The variant, VUI-21MAY-01, has been designated as a Variant Under Investigation by PHE, and was discovered by a team at Sheffield University and Sheffield Teaching Hospitals.
There have been 49 cases across the country to date - the team in Sheffield are currently sequencing other positive tests from hospitals in the region to ensure local teams have up-to-date information on the virus.
There is currently no evidence that this variant causes more severe disease or renders the vaccines currently deployed any less effective.
Sheffield's Director of Public Health, Greg Fell, said: "Please don't be alarmed, we want you to continue doing what you have been for the past year. Follow the guidance, continue to wash your hands regularly and wear a mask indoors."
A statement by the group in Sheffield said: "The recent B.1.1.482 samples from South Yorkshire described here have acquired a significant number of mutations when compared to other SARS-CoV-2 viruses of the same lineage."
It adds: "Because of the number of spike gene mutations also found in variants of interest or concern or under investigation (VOC or VUI), we recommended that this lineage is monitored closely for possible increased community transmission and functional studies undertaken to understand the impact on antibody recognition."
Analysis by ITV News' Science Editor Tom Clarke
To put this into context there are currently 13 variants of coronavirus under investigation by Public Health England - only a couple of those, the variant from South Africa and the variant from India have required surge testing.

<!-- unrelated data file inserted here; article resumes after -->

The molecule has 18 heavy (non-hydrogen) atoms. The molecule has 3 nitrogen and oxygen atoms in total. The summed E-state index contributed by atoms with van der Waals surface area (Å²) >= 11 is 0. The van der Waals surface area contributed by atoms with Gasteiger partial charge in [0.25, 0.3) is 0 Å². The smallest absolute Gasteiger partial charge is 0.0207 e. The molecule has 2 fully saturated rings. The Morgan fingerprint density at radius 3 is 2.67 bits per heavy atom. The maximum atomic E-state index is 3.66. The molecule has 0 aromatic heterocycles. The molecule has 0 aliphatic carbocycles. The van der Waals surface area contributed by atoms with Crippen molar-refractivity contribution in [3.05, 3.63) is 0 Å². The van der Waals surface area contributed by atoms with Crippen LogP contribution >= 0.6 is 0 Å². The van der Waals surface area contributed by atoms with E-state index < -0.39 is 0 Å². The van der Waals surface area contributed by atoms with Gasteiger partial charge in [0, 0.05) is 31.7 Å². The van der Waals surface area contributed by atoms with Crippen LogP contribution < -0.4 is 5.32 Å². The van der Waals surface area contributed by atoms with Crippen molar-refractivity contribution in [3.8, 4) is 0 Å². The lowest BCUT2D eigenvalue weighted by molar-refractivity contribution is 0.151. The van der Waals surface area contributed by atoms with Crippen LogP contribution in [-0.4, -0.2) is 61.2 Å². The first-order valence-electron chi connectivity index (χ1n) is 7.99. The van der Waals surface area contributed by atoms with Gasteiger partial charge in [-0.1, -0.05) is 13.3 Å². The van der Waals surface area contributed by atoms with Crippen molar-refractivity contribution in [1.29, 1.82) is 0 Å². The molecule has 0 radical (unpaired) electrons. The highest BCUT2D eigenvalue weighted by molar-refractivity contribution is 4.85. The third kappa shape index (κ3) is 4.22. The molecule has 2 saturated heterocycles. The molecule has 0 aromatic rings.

One of the tools they are using to track these variants is that they look slightly different on the PCR tests that they use for screening people who have covid. So the more new variants that pop up on the scene can slightly cloud surge testing in other areas. But we are really good in the UK at sequencing new variants of the virus.
We are seeing more mutations of the virus quite rapidly as it gets into more people, so it is inevitable we will see more of these, but most will not amount to much.
Increased laboratory testing is being carried out to better understand the impact of the mutations on the behaviour of the virus.
PHE has said that all appropriate public health interventions are being undertaken, including additional contact tracing and targeted testing.
Where cases have been identified, additional follow-up of cases, testing of contacts and targeted case finding will limit the spread of variants.
Dr Kevin Smith from Public Health England said that people shouldn't be overly worried, but that people should continue to follow social distancing, handwashing and mask-wearing guidance.
He said: "We have identified a cluster of cases, mostly in Yorkshire, that have a series of mutations which is unusual and we are keeping an eye on that."
He added that there is currently no evidence that the mutations make the virus anymore transmissible.
The Prime Minister's official spokesman said: "There have been a number of variants throughout the pandemic and there will continue to be so.
"There are three mutations of the B1617 (Indian) strain, as I think has been discussed previously, but as we do with all variants where we spot and identify them through our genomic sequencing programme, we will continue to monitor them and we will designate them as variants under investigation, and then variants of concern if we deem them to be of greater risk."